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Monday, February 22, 2010

The Science of Play


Recently I attended Educon2.2. It was difficult to choose which sessions to attend as there were so many high-quality offerings. Two of the conversations I chose were Taking.Play.Seriously with Brian C. Smith and Thinking Creatively-Inventing the Possible with Linda Nitsche. Both of these wonderful and thought-provoking sessions were right up my alley as an educator, and I was excited to be able to discuss my personal passion in teaching with like-minded educators.
It seems that the educational value of play is beginning to gain greater respect in wider circles. I had to chuckle when, in one of the sessions, it was suggested that play be considered a "new literacy." To me, that is like calling breathing a new literacy. I believe that children are instinctively amazing learners, and that play and creative exploration are vital components of growth and development.

The current trend is to start academic learning at an earlier age. Preschool is what kindergarten once was, and kindergarten is what first grade used to be. Parents employ private tutors to teach 3 and 4 year olds how to read. The paradox is that in order to grow into our full potential, we must be allowed to develop our brains at a natural pace. Happily, research is catching up to what many of us who work with children have long understood. Children learn through play. Play is vital and necessary. Here is the catch- the play must be unstructured. Children learn through creating their own play. Why is it so scary for adults to respect the inherent intelligence and wholeness of children?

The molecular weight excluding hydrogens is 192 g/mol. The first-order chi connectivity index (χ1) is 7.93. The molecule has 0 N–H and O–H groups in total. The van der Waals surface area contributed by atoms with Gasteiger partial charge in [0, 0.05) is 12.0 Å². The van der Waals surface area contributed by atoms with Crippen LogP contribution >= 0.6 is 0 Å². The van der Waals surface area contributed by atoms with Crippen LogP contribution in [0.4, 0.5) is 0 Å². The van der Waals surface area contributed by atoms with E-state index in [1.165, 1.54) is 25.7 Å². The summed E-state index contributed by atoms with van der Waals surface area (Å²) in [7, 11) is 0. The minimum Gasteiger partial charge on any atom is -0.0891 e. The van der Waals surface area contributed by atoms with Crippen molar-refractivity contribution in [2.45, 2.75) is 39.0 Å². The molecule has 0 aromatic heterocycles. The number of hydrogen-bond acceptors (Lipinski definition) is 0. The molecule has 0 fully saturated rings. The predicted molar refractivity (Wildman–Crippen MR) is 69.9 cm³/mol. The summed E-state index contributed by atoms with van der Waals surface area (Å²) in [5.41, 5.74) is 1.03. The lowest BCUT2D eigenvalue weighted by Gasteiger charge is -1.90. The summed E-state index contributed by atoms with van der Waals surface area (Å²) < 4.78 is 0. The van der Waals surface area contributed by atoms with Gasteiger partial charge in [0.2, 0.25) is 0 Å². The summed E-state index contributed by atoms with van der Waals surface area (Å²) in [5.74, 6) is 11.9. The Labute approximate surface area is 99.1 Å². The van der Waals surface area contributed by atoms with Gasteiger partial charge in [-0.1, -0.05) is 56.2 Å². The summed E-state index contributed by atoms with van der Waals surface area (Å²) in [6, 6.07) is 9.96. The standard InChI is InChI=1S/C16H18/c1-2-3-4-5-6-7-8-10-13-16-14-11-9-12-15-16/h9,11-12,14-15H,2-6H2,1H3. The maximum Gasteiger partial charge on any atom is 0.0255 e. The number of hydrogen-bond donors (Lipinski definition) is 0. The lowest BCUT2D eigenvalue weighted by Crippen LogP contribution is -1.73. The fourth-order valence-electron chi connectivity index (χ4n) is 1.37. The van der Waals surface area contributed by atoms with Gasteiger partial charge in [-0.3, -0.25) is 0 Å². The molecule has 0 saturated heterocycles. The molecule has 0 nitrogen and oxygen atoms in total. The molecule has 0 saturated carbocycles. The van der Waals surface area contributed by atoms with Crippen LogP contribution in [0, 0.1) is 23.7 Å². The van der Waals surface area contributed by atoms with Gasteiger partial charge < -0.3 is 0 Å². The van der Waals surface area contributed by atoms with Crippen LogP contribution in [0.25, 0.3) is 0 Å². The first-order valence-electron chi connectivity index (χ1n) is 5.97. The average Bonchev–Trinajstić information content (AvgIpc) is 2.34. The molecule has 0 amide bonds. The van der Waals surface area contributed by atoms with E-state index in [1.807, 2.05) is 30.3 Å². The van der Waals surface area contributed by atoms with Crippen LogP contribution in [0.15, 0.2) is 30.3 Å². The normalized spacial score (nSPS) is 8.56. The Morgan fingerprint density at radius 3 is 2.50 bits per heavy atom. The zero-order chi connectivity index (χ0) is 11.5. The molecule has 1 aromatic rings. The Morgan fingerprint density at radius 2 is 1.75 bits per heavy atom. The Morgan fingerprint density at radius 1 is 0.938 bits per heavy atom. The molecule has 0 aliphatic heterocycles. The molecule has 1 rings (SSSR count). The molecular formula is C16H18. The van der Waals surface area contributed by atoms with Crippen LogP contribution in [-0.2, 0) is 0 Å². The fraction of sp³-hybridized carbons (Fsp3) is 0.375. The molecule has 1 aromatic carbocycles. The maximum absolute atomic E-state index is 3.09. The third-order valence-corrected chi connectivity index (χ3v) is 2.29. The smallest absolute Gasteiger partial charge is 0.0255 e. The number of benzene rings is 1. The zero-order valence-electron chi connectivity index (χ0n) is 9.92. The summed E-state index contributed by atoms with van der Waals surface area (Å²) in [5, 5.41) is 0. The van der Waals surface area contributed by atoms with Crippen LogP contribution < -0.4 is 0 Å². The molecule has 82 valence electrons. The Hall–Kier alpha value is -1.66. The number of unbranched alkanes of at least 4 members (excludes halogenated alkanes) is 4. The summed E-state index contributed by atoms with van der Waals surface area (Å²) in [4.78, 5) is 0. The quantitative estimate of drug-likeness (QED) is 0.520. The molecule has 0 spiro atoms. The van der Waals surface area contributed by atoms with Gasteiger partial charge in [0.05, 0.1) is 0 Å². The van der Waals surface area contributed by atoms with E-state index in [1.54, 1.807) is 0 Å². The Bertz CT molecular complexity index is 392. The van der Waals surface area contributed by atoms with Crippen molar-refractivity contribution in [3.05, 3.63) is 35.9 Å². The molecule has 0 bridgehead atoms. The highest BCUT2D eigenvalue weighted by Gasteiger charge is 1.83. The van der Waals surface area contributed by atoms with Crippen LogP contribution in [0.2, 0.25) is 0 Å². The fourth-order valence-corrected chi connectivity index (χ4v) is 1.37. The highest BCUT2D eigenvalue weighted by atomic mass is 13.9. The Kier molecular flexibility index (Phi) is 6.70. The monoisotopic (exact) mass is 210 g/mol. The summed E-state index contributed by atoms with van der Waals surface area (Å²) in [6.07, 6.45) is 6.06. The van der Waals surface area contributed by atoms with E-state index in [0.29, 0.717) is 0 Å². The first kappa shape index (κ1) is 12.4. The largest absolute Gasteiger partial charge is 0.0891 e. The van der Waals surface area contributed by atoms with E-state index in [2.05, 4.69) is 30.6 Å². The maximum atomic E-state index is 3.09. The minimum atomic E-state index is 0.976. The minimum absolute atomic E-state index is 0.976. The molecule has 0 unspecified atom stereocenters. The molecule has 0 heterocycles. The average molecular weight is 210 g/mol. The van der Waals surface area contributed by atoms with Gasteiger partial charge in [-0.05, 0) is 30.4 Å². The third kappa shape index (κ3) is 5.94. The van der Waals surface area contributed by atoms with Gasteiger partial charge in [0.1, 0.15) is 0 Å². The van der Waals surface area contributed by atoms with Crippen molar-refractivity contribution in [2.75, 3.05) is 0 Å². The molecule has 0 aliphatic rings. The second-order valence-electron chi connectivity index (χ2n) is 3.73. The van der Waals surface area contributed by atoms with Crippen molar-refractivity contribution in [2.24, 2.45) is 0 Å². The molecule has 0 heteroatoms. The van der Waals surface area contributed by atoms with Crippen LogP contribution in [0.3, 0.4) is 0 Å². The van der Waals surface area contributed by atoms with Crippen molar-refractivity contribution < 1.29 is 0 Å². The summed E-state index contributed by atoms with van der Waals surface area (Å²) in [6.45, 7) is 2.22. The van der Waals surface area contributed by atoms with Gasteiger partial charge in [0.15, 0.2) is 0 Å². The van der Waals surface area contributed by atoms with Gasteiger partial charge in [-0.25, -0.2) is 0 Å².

It seems that in our fear of falling behind and our frenzy to compete with other countries that are supposedly surpassing us in industry and math and science test scores, we have taken a path that, ultimately, makes little sense.
Problem: Kids aren't scoring high enough on standardized tests.
Usual Solutions: Teach to the test, more tests, more academics, longer school days, longer school years.

The way I see it, both the problem and the solutions need to be revisited and revised. The problems facing us as human beings are extremely complex. We must have a deep understanding of the world in which we live, the mindset to approach problems with creativity, a spirit of innovation and an outstanding ability to connect, collaborate and care about others, in order to go forward.

The human brain is the greatest technology ever known. Human beings created artificial intelligence to reflect our own intelligence. We are the machine. By working creatively with technology to explore and solve complex problems, we develop neural pathways and increase our abilities to think, problem-solve, create and understand our world. The way we use computer applications and troubleshoot equipment is, like learning, non-linear and open-ended. There are multiple approaches that will work. What is important is the ability to problem solve through trial and error as well as knowing where to seek further assistance when trial and error isn't working. When a process is used enough times it will be naturally committed to memory, but that is much less important than the confidence that comes through striving, frustration and success. That is learning. Today, more than ever before in history, we can not be satisfied with a standardized test score as the main indicator of a well-educated person.

image from BrianCSmith's flickr. Lots more great quotes there, too, from the Strong Museum of Play.

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